| CASE OF THE MONTH
In my January 2011 Newsletter, I looked at a topic which lawyers and mediators rarely think about which is, are the costs of an unsuccessful mediation recoverable under legal costs if successful at trial? This is not a problem in mandatory mediations conducted under Rule 24.1 or 75.1 as they clearly are. But what about the costs of mediation that are not part of the mandatory regime?
The costs endorsement in the Divisional Court case of Saltsov v. Rolnick 2010 ONSC 6645 (CanLII)in December 2010 dealt with the question head on and came to the conclusion that unless the parties have dealt with this point in their mediation agreement, they are not. The court commented
In this case, while there is no formal agreement on costs of the mediation, it appears that the claim by the successful appellants to partial indemnity costs and disbursements related to mediation is not disputed in principle by the respondent Saltsov. However, as noted above, an agreement in principle does not fetter the jurisdiction of this Court to deny a claim for mediation-related costs and disbursements.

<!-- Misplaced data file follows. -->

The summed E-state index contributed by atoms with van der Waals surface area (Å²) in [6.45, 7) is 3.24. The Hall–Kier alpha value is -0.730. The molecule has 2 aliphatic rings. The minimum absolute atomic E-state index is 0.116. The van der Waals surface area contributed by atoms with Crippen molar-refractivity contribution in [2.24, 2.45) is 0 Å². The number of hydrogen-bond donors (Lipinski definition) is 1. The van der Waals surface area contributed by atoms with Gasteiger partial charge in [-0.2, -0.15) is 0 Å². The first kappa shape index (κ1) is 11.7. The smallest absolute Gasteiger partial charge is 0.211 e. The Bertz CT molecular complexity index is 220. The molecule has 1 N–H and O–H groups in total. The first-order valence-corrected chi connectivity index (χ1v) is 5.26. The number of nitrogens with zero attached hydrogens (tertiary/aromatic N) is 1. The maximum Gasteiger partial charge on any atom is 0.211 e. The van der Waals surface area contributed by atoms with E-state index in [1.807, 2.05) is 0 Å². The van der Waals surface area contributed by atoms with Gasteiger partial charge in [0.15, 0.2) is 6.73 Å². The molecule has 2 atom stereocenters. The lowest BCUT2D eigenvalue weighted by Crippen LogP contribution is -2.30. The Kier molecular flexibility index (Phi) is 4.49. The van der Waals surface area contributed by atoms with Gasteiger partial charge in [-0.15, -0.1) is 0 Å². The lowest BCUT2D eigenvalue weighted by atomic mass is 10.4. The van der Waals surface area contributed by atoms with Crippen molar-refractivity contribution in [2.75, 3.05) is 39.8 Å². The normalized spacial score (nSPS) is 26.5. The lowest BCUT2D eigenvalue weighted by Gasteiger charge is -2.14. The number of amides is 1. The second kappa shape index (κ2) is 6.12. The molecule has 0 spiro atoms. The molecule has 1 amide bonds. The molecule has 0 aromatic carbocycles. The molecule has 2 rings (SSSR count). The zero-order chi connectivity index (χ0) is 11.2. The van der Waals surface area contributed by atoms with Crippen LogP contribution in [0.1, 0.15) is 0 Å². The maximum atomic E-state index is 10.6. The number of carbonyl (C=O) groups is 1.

Referring to earlier case law from 1993, when mediation was not quite so mainstream, the court adopts Mr. Justice Blair's concerns that "parties may be discouraged from engaging in constructive dispute resolution processes for fear that at the end of the day, if such proceedings do not lead to settlement, costs will be increased".
With great respect, that decision seems contrary to a policy of encouraging settlement and does reflect the fact that mediation is now embedded in the litigation culture of Ontario.
We now have a Superior Court of Justice costs endorsement released on January 16, 2012 from Mr. Justice David M. Brown. In 3574423 Canada Inc. v. Baton Rouge Restaurants Inc., 2012 ONSC 296 (CanLII) dealing with a party's position that mediation costs were not recoverable, he stated:
 Finally, I do not accept the plaintiff's submission that counsel's fees for the mediations are not recoverable. Judges of this court strongly encourage parties to mediate their disputes. Fees paid for mandatory mediations are recoverable under Tariff Item 23.1, and in my view fees paid to mediators for mediations which were not mandatory would be recoverable under Tariff Item 35. I regard the counsel fees incurred by a party for a mediation as reasonably related to the conduct of the proceeding and therefore also recoverable.
This makes good sense and I hope Mr. Justice's Brown's position is adopted by other judges in Ontario.